The Lenten Baptist?

A brief Google search will tell you this:

Baptists have a complicated relationship with Lent. 

Tintoretto, 1550 A.D. [Public Domain, Wikimedia Commons]
Tintoretto, 1550 A.D. [Public Domain, Wikimedia Commons]
With hints of hierarchical pre-reformation church hovering around it, Lent can seem like the antithesis to relational faith. Rescued by grace, the traditional rigours of Lent might look like nothing more than giant step back into legalism.

Yet, choosing to dismiss Lent altogether also means that we risk missing its value. Lent is one way of understanding what Jesus has done for us. When we observe Lent, we have the chance to pause and think. Imagine a world without the love and sacrifice of Jesus. Yet unredeemed, we would still be under the law. Most of us, as gentiles, would still be outsiders of the Kingdom, or altogether unaware of the God who created everything.  We would be without hope, lost both to ourselves and to our Creator, still milling about in the outer courts.

Taking time to reflect on a life without Jesus brings with it the ability to consider anew the gift of Good Friday. We remember that our rescue wasn’t easy or painless. We remember that we are weak and broken creatures, so often full of fear and vengeance. And yet, despite all this, we are loved more than we can fathom.

Giving something up for Lent isn’t the end that we seek. Rather it is a means to create a touch point, so that whenever it pinches we remember what we have been given – a gift so free that we often take it for granted.

We are invited during Lent to remember the sacrifice of Jesus, but also to reconnect with a reality that we can forget to marvel at. Jesus did come. He did die for us. He did tear the curtain that separated us from our Father.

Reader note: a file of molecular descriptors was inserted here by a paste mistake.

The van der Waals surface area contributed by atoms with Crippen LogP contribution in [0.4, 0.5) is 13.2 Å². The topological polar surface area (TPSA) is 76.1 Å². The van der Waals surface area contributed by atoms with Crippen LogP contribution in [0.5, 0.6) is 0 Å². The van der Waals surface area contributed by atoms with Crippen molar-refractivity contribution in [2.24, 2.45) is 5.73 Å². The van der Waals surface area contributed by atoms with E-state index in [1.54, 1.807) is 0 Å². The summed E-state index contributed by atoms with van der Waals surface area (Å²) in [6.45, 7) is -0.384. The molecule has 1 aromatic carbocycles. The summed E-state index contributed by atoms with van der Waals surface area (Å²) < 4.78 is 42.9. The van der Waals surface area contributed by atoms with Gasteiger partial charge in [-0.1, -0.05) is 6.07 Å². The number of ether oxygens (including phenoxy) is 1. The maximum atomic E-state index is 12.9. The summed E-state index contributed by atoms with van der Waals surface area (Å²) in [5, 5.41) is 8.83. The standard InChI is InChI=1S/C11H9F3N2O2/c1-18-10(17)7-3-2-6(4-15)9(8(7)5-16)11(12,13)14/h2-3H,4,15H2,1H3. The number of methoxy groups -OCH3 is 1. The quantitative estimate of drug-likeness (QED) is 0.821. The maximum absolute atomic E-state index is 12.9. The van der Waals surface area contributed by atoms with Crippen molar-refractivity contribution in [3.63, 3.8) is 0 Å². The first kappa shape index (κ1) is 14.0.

Perhaps Lent isn’t something that your church family would like to celebrate. But even if it isn’t, we hope that the gift that is the love, death and resurrection of Jesus will fill you with hope as you journey toward Easter.

2 thoughts on “The Lenten Baptist?”

  1. A nice way to reframe the importance of observing Lent, not by relinquishing something for its own merit, but at least by allowing something to be a reminder of the debt of gratitude that we owe for the love that has been shown to us in Jesus’ death.

  2. I received this email on Wednesday, March 5th. For the past two years our Church has gathered with a United Church and a Presbyterian Church in our immediate area to observe Ash Wednesday. Our focus has not been on the rituals of the past but rather on sharing the elements of our faith with each other. The focus is Christ and what He has done for us and the Lenten season brings us face to face with our inadequacies and His sufficiency.

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